If you have to ask you can’t afford it.
The story in the morning paper about the unveiling at a local convention of the prototype for Faraday Future’s electric car that is supposed to be built at a factory in North Las Vegas was full of numbers.
The plant is to cost $1 billion. The car’s range will be 378 miles on a charge. It will generate 1,050 horsepower. Nevada ponied up $215 million in tax breaks and improvement projects. (Well, actually that was $215 million in tax abatements and credits, plus another $120 million in infrastructure that includes water, rail and road improvements that may include widening I-15 and improving the freeway interchange near the Apex industrial park. But what’s a few hundred million in tax money?) You can reserve one by depositing $5,000.
But the story never says what the cost of the car will be.
Reuters is reporting that the tricked out FF 91, as it is dubbed — replete with holograms, sensors, cameras and radar — will be priced, according to insiders, at $180,000. That’s even higher than the high-end Tesla, which is getting $1.3 billion in tax exemptions and credits for promising to build a battery plant in Northern Nevada.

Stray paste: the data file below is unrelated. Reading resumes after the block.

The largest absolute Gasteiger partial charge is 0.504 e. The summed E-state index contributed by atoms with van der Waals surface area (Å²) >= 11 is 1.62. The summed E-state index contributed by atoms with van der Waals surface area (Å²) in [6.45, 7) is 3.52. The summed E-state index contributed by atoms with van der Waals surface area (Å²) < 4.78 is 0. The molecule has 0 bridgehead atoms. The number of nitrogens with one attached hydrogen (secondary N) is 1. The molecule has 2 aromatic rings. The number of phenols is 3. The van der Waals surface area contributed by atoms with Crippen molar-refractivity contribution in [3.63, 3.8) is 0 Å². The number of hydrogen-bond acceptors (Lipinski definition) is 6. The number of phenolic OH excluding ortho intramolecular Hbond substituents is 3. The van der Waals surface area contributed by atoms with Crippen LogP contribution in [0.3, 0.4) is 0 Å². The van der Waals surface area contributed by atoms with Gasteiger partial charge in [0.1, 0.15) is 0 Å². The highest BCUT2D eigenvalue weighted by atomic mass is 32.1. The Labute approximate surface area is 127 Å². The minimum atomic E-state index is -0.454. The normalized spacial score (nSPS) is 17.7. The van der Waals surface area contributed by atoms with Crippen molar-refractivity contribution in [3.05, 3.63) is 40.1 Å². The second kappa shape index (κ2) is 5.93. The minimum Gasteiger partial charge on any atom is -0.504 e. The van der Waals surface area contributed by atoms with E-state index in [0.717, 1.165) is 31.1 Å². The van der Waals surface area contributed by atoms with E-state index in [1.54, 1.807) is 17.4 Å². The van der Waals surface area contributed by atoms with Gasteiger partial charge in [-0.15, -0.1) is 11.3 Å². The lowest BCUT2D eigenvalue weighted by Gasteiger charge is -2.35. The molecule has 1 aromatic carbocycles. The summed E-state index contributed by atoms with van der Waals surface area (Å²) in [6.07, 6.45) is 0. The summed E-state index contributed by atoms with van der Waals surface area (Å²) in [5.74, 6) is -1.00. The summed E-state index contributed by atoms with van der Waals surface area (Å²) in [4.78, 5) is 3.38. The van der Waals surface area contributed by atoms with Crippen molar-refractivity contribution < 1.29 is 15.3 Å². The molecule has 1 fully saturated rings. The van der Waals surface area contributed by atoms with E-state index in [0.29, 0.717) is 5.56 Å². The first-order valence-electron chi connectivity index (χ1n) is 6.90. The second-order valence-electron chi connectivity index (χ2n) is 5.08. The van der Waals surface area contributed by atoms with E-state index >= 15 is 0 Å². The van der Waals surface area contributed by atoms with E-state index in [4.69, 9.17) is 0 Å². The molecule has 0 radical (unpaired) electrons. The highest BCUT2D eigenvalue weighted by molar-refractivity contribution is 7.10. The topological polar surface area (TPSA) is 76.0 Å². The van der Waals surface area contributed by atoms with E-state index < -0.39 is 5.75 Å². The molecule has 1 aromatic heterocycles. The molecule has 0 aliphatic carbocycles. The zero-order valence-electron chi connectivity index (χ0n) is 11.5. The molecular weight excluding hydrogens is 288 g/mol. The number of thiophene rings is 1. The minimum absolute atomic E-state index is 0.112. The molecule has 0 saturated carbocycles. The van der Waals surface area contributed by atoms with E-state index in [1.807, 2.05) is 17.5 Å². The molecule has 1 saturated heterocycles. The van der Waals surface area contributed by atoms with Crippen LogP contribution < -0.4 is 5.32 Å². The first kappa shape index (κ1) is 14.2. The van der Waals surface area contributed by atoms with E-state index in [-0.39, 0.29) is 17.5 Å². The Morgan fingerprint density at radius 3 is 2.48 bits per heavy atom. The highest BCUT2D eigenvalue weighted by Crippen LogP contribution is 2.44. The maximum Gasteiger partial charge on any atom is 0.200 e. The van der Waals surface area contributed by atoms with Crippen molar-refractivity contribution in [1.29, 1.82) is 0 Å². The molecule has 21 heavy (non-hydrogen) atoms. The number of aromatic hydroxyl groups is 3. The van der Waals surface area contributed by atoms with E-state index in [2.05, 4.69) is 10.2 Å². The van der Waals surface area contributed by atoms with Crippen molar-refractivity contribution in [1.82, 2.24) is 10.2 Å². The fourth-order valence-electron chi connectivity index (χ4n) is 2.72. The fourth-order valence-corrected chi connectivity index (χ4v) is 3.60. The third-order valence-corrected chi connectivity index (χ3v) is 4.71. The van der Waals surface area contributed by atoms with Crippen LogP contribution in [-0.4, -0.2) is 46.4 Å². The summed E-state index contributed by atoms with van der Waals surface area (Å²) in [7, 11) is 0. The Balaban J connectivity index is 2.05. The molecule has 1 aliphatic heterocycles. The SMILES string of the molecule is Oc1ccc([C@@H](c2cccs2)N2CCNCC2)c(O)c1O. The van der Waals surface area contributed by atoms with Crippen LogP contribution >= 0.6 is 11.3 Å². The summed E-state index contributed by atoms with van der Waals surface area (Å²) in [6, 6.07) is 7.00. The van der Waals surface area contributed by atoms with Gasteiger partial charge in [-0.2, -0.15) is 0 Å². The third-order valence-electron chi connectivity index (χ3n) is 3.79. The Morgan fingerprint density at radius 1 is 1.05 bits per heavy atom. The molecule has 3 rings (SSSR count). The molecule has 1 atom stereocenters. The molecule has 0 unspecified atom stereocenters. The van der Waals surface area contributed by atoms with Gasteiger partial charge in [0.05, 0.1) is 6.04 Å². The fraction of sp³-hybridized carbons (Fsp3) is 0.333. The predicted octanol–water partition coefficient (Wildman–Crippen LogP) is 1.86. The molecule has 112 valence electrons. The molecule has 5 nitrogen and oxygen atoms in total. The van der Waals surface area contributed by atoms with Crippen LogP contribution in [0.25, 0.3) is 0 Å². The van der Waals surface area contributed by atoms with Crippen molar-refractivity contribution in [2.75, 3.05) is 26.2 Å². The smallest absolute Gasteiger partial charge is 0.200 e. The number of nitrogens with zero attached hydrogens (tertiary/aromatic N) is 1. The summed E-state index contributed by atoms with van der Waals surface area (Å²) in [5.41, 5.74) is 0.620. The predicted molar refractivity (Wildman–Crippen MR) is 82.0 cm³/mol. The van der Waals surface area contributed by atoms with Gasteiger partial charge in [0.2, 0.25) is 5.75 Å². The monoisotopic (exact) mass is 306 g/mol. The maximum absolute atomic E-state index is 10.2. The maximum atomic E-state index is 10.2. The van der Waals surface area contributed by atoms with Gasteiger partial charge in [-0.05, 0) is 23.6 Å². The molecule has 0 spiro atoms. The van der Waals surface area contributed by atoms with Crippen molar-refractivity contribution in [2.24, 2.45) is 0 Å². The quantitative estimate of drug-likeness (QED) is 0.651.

That’s right, your tax money is going to support the possible construction of cars you can never in your wildest dreams of avarice afford, even if they ever get built. Ain’t socialism grand?
Maybe if Faraday Future finds enough suckers to part with $5,000 deposits it can actually pay its contractors to build that factory.